A McKinsey & Company survey into business Web 2.0 adoption sparked an interesting debate, not only about the benefits of new media applications to businesses, but also about the quality of the data used in such surveys.
fter polling nearly 1,7000 executives worldwide, McKinsey said that 69% of respondents claimed to have gained measurable business benefits from Web 2.0 applications
, including "more innovative products and services, more effective marketing, better access to knowledge, lower cost of doing business, and higher revenues". It noted that successful adopters not only integrated Web 2.0 technologies with the workflow of their employees, but also create a "networked company" linking with suppliers and customers. Despite the recession, respondents "overwhelmingly" said they will continue to invest in Web 2.0.
So far, so good. But a subsequent BusinessWeek blog questioned not the integrity of the research, but the quality of the answers given. It was argued that "I don't trust the answers execs put on the surveys.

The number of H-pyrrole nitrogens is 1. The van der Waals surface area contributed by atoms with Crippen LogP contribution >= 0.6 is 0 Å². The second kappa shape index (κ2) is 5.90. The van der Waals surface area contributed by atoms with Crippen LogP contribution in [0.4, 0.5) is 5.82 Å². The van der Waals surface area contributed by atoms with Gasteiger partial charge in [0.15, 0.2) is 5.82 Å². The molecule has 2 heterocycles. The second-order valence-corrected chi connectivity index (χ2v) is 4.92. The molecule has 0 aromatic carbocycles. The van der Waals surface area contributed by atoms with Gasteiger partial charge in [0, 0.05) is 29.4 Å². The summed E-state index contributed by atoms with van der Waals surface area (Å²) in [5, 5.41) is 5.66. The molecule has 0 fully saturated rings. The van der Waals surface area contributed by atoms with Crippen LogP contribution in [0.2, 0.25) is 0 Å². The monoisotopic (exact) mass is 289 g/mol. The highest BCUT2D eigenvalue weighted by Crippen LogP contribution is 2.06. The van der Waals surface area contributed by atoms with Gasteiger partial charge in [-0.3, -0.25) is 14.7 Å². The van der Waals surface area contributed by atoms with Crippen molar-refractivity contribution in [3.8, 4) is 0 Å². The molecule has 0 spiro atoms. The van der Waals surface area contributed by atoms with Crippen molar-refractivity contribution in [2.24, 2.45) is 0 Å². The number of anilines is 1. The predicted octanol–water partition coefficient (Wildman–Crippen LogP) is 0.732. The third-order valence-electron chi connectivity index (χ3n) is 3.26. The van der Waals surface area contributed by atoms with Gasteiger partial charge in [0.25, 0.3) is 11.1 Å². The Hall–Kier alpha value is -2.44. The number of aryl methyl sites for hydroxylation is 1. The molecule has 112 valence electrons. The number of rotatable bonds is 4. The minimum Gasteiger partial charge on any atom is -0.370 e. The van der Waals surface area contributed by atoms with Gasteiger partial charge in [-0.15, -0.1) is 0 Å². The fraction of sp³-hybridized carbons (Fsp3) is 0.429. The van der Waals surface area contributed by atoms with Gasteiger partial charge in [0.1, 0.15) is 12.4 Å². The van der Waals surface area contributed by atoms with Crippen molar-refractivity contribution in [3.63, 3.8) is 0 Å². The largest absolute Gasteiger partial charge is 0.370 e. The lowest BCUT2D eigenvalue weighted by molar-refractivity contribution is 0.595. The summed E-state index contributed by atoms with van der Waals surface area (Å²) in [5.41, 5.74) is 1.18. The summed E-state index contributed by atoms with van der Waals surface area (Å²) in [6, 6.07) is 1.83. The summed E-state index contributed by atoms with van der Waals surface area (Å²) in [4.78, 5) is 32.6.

I think they feel pressure to say that they're implementing new communications technologies, because to say the opposite looks backward. And of course they insist that they benefit from them, because to confess that they don't would signal ineptitude".
Perhaps the biggest issue relating to business Web 2.0 uptake is that the benefits which can be delivered, such as enhanced communication and collaboration, are difficult, if not impossible, to quantify. While this is always going to be an issue, at a time when the business community remains tightly focused on cost control, this lack of evidence may prove problematic. So when questioned, the instinctive reaction is to be positive, even if this cannot be justified in terms of cold, hard, facts.
BusinessWeek noted that rather than questioning executives to discover the benefits of Web 2.0, it may be better to talk to the workers directly involved in the use of the technology. This would provide a more accurate picture of how it is deployed, and what benefits are delivered, without respondents keeping an eye on how the answers will be interpreted by the board.